In an ideal world, waiting near the top of the new OFCOM boss Ed Richards’ in-tray, there should be a folder marked ‘Sky Monopoly’ and on it a brightly coloured post-it with the words anti competitive clearly inscribed.
Digital Television is a standards based system with the majority of the world using a system called DVB (the Americans have something called ATSC but that’s a story for another day), the UK’s Sky TV uses the DVB standard in most respects.
Pay TV operations rely on a system of Conditional Access (CA) where channels are encrypted, viewers with a suitable viewing card can decrypt the services they subscribe to, those who don’t subscribe don’t get.
To enable the pay services to operate with the use of ‘viewing cards’ the DVB system has a standard, the standard allows for different viewing cards to co-exist and for TV services to be encrypted by more than one encryption method at a time, the so called Simulcrypt (Simultaneous encryption, get it?).
The area where Sky has decided not to use DVB is for its Conditional Access encryption.
Sky TV which is controlled by News Corporation, the large multinational media company with Rupert Murdoch at the helm, uses a special tailored version of Conditional Access a variant of Videoguard which is produced by a company called NDS that is in turn, majority owned by News Corporation.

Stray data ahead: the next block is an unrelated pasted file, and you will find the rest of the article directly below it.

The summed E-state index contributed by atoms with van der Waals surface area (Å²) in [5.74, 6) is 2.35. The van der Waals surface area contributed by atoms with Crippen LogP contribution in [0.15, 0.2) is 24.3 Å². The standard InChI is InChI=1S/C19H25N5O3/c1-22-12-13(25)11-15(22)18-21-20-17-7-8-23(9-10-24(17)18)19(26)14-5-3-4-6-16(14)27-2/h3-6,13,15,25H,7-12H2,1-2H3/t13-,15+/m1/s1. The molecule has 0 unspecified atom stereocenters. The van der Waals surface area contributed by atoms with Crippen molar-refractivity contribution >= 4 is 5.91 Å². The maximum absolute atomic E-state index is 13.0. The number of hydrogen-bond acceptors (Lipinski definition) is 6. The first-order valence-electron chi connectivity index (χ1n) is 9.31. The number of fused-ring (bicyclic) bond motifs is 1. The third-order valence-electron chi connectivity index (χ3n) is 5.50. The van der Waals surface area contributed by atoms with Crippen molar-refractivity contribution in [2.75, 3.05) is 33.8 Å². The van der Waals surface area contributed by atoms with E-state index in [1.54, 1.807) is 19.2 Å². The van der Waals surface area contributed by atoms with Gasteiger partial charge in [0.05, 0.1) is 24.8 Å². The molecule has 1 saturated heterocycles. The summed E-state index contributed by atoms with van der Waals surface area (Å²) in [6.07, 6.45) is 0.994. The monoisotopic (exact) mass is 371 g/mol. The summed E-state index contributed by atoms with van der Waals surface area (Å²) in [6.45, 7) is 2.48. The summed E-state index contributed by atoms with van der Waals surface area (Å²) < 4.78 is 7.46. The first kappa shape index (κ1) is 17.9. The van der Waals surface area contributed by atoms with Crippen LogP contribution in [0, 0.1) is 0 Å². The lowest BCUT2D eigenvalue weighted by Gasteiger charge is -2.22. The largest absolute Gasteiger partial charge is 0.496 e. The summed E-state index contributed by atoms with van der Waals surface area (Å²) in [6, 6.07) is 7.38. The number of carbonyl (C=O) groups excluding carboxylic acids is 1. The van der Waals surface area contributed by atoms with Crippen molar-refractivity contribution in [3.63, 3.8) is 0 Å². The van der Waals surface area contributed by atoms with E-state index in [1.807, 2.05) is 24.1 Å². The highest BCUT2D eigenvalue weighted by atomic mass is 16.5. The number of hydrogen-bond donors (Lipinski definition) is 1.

Now you might be curious to know why this matters, well as the majority of UK householders who watch digital TV, watch via a Sky TV satellite ‘digibox’ and to have a channel that can be easily received via Sky TV the channel must contract with Sky TV to appear on the Sky Electronic Programme Guide, commonly referred to as the EPG.
If that TV service then wants to charge the subscribers to their service they have to use that special version of Videoguard CA.
So what can be done about it? Well OFCOM can and should mandate Sky TV to open up its platform to other DVB CA systems and new entrants can then offer smaller niche services and a new competitive platform to Sky should emerge.
The BBC has for some time been promising a Freeview alternative to the UK’s dominant pay TV operation Sky Digital, but with it’s struggle with the government to secure a long term above inflation licence fee settlement and its desire to start a High Definition TV service, this cause has been relegated to the back burner.
As the government ordained switchover date looms ever closer, viewers who can only receive digital TV by satellite should be able to choose a non Sky alternative even at the risk of upsetting a powerful media mogul.